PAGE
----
‘No Man’s Land’ Malayalam movie review: An experimental affair that just misses the mark

The indie thriller’s plot goes haywire in the second half, but Sreeja Das and Lukman Avaran’s performances still make it an intriguing watch

December 21, 2021 06:59 pm | Updated July 06, 2022 12:28 pm IST

A still from ‘No Man’s Land’

A still from ‘No Man’s Land’

A seemingly-normal resort nestled between the lush-green mountains, where people come to evade reality, and spend a few days in the middle of nowhere. What could possibly go wrong?

No Man’s Land , Jishnu Harindra Varma’s directorial debut, takes you on a rollercoaster ride to traverse through what seem like the seven deadly sins: lust, envy, anger, greed, gluttony, sloth, and pride. An experimental indie film that explores the deep realms of human emotions, the narrative treads into subjects that are more dark and sinister as the plot thickens.

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The scenes depicting substance abuse and blood-curdling violence further add to this ominous effect, aided by Joy Jinith’s background score and cinematographer Pavi K Pavan’s treatment of the visuals.

Sreeja Das plays the role of Sumitra, a sex worker, who is also a house help at the resort. Sumitra is despondent with how her life has turned out, and is consumed with regret as she struggles to make ends meet and lead a content life. She takes refuge in being intoxicated, and turns to alcohol and drugs to momentarily pry herself away from the gripping hands of her sorrowful reality.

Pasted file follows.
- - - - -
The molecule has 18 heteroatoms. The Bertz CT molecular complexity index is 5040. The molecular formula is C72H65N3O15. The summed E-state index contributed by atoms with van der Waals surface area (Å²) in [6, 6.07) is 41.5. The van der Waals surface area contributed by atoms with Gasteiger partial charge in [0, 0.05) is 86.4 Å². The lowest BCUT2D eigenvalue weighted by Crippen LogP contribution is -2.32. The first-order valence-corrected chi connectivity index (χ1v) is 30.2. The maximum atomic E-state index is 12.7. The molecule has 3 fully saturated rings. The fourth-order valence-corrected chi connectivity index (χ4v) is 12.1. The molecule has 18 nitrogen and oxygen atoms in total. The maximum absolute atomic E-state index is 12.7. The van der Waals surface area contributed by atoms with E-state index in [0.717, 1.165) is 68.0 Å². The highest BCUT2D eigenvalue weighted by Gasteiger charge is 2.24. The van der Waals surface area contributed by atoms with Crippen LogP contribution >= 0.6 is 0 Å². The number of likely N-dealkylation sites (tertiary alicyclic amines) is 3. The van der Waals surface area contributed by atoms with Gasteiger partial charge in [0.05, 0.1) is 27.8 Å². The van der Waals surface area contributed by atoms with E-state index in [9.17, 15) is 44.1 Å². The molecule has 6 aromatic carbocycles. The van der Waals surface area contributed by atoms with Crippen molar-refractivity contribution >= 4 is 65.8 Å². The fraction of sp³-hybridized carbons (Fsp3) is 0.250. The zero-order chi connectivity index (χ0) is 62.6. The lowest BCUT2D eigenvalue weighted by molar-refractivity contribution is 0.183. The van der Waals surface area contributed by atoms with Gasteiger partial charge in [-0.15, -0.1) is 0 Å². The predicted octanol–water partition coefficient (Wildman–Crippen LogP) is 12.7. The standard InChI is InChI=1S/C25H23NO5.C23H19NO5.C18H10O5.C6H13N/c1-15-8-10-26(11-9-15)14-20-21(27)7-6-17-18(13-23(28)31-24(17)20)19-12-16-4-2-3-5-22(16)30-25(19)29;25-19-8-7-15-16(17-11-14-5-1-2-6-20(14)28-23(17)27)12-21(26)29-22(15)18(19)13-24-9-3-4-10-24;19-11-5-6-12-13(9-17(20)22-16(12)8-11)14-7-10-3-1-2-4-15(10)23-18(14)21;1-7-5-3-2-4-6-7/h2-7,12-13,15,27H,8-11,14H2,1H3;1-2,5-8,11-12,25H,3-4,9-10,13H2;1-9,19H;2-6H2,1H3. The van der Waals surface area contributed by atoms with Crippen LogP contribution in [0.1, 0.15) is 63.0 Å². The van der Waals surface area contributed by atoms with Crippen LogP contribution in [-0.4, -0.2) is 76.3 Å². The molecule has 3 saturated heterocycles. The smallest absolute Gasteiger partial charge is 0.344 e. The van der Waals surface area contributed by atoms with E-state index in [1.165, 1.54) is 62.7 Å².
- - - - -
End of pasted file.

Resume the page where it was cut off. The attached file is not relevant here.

Meanwhile, Mathayikutty, played by Lukman Avaran, is another house help at the same resort, who is often looked down upon for his mental health condition. Lukman continues his streak of doing justice to the characters he takes on; he had earlier garnered praise for his roles as Vinay Dasan in Operation Java and Dr. Sajith in Virus . The actor’s transformation from a innocent and naive-hearted helper descending into the avatar of a devil makes for nervy viewing, and he is the scene-stealer on many a occasion.

However, the film suffers from an all-too-predictable storyline; the appearance of Sudhy Kopa as a cop seeks to inject some interest to proceedings, but his character is rather constrained by the limitations of the script.

Ultimately, the Malayalam indie thriller misses the mark with the plot going haywire in the second half, but Sreeja and Lukman’s performances still make it an intriguing debut from filmmaker Jishnu.

No Man’s Land is currently streaming on Amazon Prime


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